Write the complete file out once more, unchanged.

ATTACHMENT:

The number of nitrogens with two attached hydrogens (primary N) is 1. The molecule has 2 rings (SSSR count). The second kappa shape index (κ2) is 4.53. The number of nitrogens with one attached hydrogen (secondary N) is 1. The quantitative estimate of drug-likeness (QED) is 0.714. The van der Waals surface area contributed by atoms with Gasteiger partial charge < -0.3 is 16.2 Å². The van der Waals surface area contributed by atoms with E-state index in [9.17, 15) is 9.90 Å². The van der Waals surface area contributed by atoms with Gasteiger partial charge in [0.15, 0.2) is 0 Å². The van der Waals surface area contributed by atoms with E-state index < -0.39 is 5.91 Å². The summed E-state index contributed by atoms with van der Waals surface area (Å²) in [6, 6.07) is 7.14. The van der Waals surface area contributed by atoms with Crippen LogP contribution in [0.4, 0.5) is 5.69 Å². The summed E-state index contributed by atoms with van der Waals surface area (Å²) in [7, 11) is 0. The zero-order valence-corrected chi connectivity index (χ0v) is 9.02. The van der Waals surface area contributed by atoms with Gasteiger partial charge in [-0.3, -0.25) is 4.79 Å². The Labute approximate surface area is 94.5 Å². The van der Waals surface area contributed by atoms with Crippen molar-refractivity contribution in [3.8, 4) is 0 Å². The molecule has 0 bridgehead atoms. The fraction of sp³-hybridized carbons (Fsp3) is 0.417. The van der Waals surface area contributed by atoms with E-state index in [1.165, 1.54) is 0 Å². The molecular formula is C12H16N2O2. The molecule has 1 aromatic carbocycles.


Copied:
The number of nitrogens with two attached hydrogens (primary N) is 1. The molecule has 2 rings (SSSR count). The second kappa shape index (κ2) is 4.53. The number of nitrogens with one attached hydrogen (secondary N) is 1. The quantitative estimate of drug-likeness (QED) is 0.714. The van der Waals surface area contributed by atoms with Gasteiger partial charge < -0.3 is 16.2 Å². The van der Waals surface area contributed by atoms with E-state index in [9.17, 15) is 9.90 Å². The van der Waals surface area contributed by atoms with Gasteiger partial charge in [0.15, 0.2) is 0 Å². The van der Waals surface area contributed by atoms with E-state index < -0.39 is 5.91 Å². The summed E-state index contributed by atoms with van der Waals surface area (Å²) in [6, 6.07) is 7.14. The van der Waals surface area contributed by atoms with Crippen LogP contribution in [0.4, 0.5) is 5.69 Å². The summed E-state index contributed by atoms with van der Waals surface area (Å²) in [7, 11) is 0. The zero-order valence-corrected chi connectivity index (χ0v) is 9.02. The van der Waals surface area contributed by atoms with Gasteiger partial charge in [-0.3, -0.25) is 4.79 Å². The Labute approximate surface area is 94.5 Å². The van der Waals surface area contributed by atoms with Crippen molar-refractivity contribution in [3.8, 4) is 0 Å². The molecule has 0 bridgehead atoms. The fraction of sp³-hybridized carbons (Fsp3) is 0.417. The van der Waals surface area contributed by atoms with E-state index in [1.165, 1.54) is 0 Å². The molecular formula is C12H16N2O2. The molecule has 1 aromatic carbocycles.